Where is the Euro’s lender of last resort? asks AllianceBernstein’s Darren Williams

Darren Williams, senior European economist at AllianceBernstein, adds his name to the list of managers asking, where is the Euro’s lender of last resort?

The sovereign-debt crisis is spreading to the core and has all the hallmarks of a traditional bank run. Until someone steps in to backstop ‘solvent’ but illiquid euro-area countries, it will be impossible to stabilize euro-area sovereigns or their banks.

What began two years ago as a problem in a small, over-indebted country on the euro-area fringe is now a crisis engulfing the whole of the region.

This can be seen most vividly in the 10-year bond yield differential between France and Germany, which is at its highest since 1990 and the same as the spread between Italian and German government bonds just a few months ago.

The rest of ‘core’ Europe is also starting to suffer. The worst-affected country has been Belgium, but the Netherlands, Finland and Austria have also seen spreads widen sharply.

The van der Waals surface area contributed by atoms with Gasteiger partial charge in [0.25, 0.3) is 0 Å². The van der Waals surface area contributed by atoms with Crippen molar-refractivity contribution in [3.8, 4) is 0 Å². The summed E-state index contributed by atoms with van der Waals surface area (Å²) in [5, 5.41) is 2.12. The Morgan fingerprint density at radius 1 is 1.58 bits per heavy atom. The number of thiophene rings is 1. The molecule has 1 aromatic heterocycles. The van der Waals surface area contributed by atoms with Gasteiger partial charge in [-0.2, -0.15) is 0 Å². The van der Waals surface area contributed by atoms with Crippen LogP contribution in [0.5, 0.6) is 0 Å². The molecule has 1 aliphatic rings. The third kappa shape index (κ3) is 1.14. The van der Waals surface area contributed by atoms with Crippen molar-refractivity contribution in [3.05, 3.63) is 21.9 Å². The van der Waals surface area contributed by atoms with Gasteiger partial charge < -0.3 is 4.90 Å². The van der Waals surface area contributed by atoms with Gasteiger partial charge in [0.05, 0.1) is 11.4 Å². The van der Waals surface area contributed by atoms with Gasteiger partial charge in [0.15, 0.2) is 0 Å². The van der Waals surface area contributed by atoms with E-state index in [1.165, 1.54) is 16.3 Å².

This is happening despite the fact that all three countries have credit metrics on a par with Germany, and that two of them, the Netherlands and Austria, have operated a de facto monetary union with their German neighbour since the early 1980s.

In our view, the recent intensification of the sovereign-debt crisis is a direct result of decisions taken by Europe’s leaders. Policymakers continue to insist that Greece is a special case, with no relevance for other euro-area countries. But many investors disagree, regarding Greece as a precedent for other heavily indebted euro-area nations.

After the May 2010 summit, when governments agreed to bailout Greece and create a backstop for other euro-area countries – the European Financial Stability Facility – the spread between Italian and German bond yields narrowed.

But in October 2010, when governments agreed to establish a permanent crisis-resolution mechanism with an explicit provision for private-sector losses – the European Stability Mechanism – Italy’s yield premium rose.

And after this year’s 21 July and 26 October summits-the first of which saw private investors accept modest losses on their Greek bond holdings; the second of which saw governments increase those losses-the spread between Italian and German bond yields rose sharply.


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